Egypt Exploration Fund [Hrsg.]
Archaeological report: comprising the work of the Egypt Exploration Fund and the progress of egyptology during the year ... — 1910-1911

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Archaeology, Hieroglyphic Studies, Etc.


Kab. He "would put the creation of the title for Ahmosi, son of
Panekhabi, under Tethmosis I., and terminate the series under
Tethmosis IV., thus making them run parallel to the " Eoyal Sons of
Kush." He suggests that they governed the northern half of Nubia to
the Second Cataract, until their extinction, while the rule of the Eoyal
Sons of Kush was confined until then to the southern region.
Ann. x. 193.

Statuette (headless) of Amenhotp III. resembling those of Akhenaton,
but stouter, and clothed in a fringed Asiatic garment. Chassinat,
Bulletin, vii. 169.

The ushabti figures of the time of Akhenaton. Legrain, Ann. x. 107.
Titles attributed to Tutankhamon. Gauthier, Ann. x. 202. On the
princess Bakt-Amon perhaps the same as Bakt-Aton. id. ib. 207.

Sethe enumerates the badges of honour recorded in the texts as con-
ferred by kings of the XVIIIth Dynasty—the " gold of valour," " lions "
of courage, and " bees" of industry, and adds a new one, " hearts " of
affection, given by Amenhotp II. to Sennefer, as is recorded in the Tomb
of the Vines. A.Z. xlviii. 143.

Large cartouches of Sety I. on Gebel abu Foda. Weigall, Ann. xi. 171.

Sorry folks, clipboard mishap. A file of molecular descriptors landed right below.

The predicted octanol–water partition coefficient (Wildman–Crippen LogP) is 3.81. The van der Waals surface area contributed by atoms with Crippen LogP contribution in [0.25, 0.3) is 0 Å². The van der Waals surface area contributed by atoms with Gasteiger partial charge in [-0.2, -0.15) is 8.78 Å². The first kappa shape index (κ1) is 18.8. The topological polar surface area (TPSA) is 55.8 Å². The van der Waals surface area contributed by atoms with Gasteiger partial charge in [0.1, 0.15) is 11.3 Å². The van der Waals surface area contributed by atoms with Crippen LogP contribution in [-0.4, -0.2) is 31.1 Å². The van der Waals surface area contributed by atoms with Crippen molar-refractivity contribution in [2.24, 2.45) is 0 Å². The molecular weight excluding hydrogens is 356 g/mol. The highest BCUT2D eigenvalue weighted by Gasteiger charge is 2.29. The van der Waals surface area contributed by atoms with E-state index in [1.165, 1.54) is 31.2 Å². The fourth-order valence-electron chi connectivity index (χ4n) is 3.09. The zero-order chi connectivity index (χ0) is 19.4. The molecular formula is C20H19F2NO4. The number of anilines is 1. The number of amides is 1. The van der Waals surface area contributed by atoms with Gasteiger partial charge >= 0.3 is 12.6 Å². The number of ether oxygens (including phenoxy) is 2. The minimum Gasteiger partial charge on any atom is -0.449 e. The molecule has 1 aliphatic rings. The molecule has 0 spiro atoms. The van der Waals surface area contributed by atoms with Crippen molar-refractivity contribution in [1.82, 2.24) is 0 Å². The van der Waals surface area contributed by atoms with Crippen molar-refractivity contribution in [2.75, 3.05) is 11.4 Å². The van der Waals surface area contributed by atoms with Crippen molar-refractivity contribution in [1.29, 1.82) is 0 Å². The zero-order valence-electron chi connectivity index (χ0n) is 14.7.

Cartouches of Bamesses II. on a vase from Tell Basta (published Ann.
ix. 91). Ahmed Bey Kamal. Aim. xi. 43.

Cartouches of Bamesses II. at Kalabsha and on a block on Philae.
Maspero, Ann. xi. 155, 156.

Maspero publishes the text of a stela at Abu Simbel of Bamesses
Siptah (usually classed as Bamesses IX. in the XXth Dynasty), set
up by Seti, viceroy of Kush, and shows that he is identical with the
king Siptah of the XlXth Dynasty. The XXth Dynasty is hereby
reduced to thirteen kings by abolishing its least satisfactory member.
Ann. x. 131.

Petrie examines the numbers of different kinds of offerings made by
Bamesses III., recorded in the Harris Papyrus, and draws a number of
interesting and ingenious conclusions from them as to festivals, etc.
Historical Studies, 1.

Gardiner publishes and explains a scene in the tomb of Setau at El
Kab, representing Bamesses III. receiving the shrine of the goddess
Kekhbet sent to Bamses to take part in the royal jubilee. A.Z. xlviii. 47.

Legraix publishes and discusses the inscriptions of a statue from
Thebes naming a Hermopolite kinglet Thutemhe, whom he shows to have
been contemporary with Osorkon III. Ann. x. 101.

Griffith suggests that Herodotus, in stating that the twelve kings of

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